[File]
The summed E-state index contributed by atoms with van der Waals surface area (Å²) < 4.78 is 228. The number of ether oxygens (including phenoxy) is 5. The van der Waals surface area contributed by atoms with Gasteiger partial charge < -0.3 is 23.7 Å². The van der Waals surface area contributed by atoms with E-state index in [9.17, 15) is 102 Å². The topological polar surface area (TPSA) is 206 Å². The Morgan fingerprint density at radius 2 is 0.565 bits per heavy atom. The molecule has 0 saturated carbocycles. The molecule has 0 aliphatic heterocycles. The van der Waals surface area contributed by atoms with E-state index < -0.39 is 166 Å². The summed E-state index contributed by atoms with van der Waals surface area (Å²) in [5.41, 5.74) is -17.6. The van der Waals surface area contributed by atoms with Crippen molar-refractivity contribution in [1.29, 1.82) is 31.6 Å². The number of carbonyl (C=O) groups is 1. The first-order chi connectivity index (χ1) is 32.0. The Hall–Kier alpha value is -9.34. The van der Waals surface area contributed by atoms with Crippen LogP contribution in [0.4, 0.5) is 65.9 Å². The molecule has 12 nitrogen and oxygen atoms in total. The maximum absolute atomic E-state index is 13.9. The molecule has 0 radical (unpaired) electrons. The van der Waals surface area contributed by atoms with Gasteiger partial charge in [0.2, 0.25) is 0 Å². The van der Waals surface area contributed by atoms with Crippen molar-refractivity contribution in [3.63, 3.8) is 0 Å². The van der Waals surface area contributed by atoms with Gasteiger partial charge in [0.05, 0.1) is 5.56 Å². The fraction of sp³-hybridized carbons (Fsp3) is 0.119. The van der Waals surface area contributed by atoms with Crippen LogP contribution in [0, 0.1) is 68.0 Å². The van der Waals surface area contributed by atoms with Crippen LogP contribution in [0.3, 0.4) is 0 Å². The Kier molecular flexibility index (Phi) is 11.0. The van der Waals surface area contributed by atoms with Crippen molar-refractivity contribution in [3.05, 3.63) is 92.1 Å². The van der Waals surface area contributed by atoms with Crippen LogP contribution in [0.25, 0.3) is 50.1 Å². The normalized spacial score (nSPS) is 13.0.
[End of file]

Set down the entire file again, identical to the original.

The summed E-state index contributed by atoms with van der Waals surface area (Å²) < 4.78 is 228. The number of ether oxygens (including phenoxy) is 5. The van der Waals surface area contributed by atoms with Gasteiger partial charge < -0.3 is 23.7 Å². The van der Waals surface area contributed by atoms with E-state index in [9.17, 15) is 102 Å². The topological polar surface area (TPSA) is 206 Å². The Morgan fingerprint density at radius 2 is 0.565 bits per heavy atom. The molecule has 0 saturated carbocycles. The molecule has 0 aliphatic heterocycles. The van der Waals surface area contributed by atoms with E-state index < -0.39 is 166 Å². The summed E-state index contributed by atoms with van der Waals surface area (Å²) in [5.41, 5.74) is -17.6. The van der Waals surface area contributed by atoms with Crippen molar-refractivity contribution in [1.29, 1.82) is 31.6 Å². The number of carbonyl (C=O) groups is 1. The first-order chi connectivity index (χ1) is 32.0. The Hall–Kier alpha value is -9.34. The van der Waals surface area contributed by atoms with Crippen LogP contribution in [0.4, 0.5) is 65.9 Å². The molecule has 12 nitrogen and oxygen atoms in total. The maximum absolute atomic E-state index is 13.9. The molecule has 0 radical (unpaired) electrons. The van der Waals surface area contributed by atoms with Gasteiger partial charge in [0.2, 0.25) is 0 Å². The van der Waals surface area contributed by atoms with Crippen molar-refractivity contribution in [3.63, 3.8) is 0 Å². The van der Waals surface area contributed by atoms with Gasteiger partial charge in [0.05, 0.1) is 5.56 Å². The fraction of sp³-hybridized carbons (Fsp3) is 0.119. The van der Waals surface area contributed by atoms with Crippen LogP contribution in [0, 0.1) is 68.0 Å². The van der Waals surface area contributed by atoms with Crippen LogP contribution in [0.3, 0.4) is 0 Å². The Kier molecular flexibility index (Phi) is 11.0. The van der Waals surface area contributed by atoms with Crippen molar-refractivity contribution in [3.05, 3.63) is 92.1 Å². The van der Waals surface area contributed by atoms with Crippen LogP contribution in [0.25, 0.3) is 50.1 Å². The normalized spacial score (nSPS) is 13.0.